- The NPA and Hawks have been given two weeks to prepare a formal extradition request for Shepherd Bushiri and his wife, Mary.
- "We are convinced the Bushiris will come back to South Africa to stand trial," Justice Minister Ronald Lamola said.
- It remains unclear how they escaped from South Africa, and the investigation is continuing.
It is still unclear how Shepherd Bushiri and his wife, Mary, escaped from South Africa, but the government is certain they will be returned to stand trial.
The National Prosecuting Authority (NPA) and the Hawks have been given two weeks to finalise the formal extradition request, Justice and Correctional Services Minister Ronald Lamola said on Thursday.
He was briefing the media on Wednesday's Cabinet meeting.
Over the weekend, it emerged the corruption-accused self-proclaimed prophet and his wife were on the lam in Malawi after they skipped bail.
The Enlightened Christian Gathering church leader, his wife, and three others are accused of fraud involving around R102 million.
The couple was out on R200 000 bail each.
On Friday, they failed to appear for their check-in with police – a bail condition.
On Saturday, in an interview broadcast on the church's social media channels, they said they fled because they believed their lives were in danger and they would not get a fair trial in South Africa.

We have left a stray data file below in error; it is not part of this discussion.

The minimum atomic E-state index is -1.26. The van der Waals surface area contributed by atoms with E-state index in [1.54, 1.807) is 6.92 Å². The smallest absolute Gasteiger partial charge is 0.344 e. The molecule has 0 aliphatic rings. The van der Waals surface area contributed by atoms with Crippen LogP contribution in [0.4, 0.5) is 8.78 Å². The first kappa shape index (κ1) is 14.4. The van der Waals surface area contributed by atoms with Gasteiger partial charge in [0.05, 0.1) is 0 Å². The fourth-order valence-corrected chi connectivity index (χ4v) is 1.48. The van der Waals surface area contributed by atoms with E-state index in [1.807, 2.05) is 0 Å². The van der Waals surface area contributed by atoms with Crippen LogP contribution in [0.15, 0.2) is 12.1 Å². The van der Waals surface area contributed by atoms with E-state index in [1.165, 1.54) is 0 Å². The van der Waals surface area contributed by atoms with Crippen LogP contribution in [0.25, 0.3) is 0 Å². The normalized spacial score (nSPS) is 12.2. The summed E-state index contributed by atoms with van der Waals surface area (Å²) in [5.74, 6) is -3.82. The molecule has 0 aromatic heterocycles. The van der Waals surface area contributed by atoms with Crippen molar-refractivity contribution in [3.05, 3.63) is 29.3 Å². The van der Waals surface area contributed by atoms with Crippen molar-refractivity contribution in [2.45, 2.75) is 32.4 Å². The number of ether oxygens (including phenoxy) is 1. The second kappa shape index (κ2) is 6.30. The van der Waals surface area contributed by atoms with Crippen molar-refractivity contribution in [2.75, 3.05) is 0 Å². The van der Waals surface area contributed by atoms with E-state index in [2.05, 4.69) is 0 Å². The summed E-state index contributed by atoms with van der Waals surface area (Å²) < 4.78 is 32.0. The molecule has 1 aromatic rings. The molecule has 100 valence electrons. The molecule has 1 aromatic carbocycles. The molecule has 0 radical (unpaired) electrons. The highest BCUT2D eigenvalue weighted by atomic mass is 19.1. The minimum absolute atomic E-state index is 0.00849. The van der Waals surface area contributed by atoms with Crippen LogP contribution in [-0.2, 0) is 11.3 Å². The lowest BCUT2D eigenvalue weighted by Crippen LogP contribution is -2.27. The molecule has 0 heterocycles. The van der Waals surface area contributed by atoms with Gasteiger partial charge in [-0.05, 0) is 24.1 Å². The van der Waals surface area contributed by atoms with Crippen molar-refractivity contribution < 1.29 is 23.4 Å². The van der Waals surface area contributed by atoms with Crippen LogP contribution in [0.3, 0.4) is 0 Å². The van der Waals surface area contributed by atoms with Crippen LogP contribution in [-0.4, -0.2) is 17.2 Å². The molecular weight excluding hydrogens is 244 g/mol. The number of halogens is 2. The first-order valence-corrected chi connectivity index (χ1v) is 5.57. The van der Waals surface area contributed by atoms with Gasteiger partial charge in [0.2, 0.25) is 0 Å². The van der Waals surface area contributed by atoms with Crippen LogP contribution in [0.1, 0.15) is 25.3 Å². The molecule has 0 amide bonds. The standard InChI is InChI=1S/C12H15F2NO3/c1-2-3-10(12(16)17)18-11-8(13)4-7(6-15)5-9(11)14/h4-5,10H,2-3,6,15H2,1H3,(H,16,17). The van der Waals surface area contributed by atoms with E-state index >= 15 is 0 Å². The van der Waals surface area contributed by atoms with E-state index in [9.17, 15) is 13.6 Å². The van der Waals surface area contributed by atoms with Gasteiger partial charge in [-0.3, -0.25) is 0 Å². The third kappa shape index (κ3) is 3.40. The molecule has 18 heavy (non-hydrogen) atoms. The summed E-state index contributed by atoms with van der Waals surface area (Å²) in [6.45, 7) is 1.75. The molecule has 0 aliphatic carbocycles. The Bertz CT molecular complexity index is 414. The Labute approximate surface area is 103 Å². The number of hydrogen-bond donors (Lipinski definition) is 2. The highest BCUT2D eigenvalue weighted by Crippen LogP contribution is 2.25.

The Cabinet statement notes that it was briefed on the matter.
"Cabinet was satisfied with the manner in which the Justice, Crime Prevention and Safety Cluster handled the matter and the cluster will update the public on the developments regarding this matter. Extradition processes have been initiated," it reads.
Questioned about the matter, Lamola said the extradition process will be regulated by Southern African Development Community (SADC) protocols and a bilateral agreement with Malawi.
He said the Malawian authorities have, so far, been very cooperative.
Warrant of arrest issued
On Monday, a warrant of arrest was issued, of which copies were issued to Interpol and Malawi. It was executed by Malawian authorities on Wednesday, with the Bushiris' arrest in Lilongwe, Malawi.
This kickstarted the extradition process.
According to SADC protocols, the extradition request is filed within 30 days after an arrest, but the government has given the NPA and Hawks 14 days - which, according to Lamola, will be a "meticulous process".
"We are convinced the Bushiris will come back to South Africa to stand trial," Lamola said.
"They are guaranteed a fair trial in our country."
He said SA's legal processes have been tested over time and fair trials are not in dispute. The country's judicial system has proven to be resilient, free, fair and without any interference.
"So there cannot be a claim of an unfair trial."
Lamola said the trial of the Bushiris will be no exception.
The South African government will do everything in its power to ensure the Bushiris stand trial, he said.
Asked if Cabinet knew how the Bushiris escaped, Lamola said he didn't want to speculate because the investigation by the security cluster is still ongoing.
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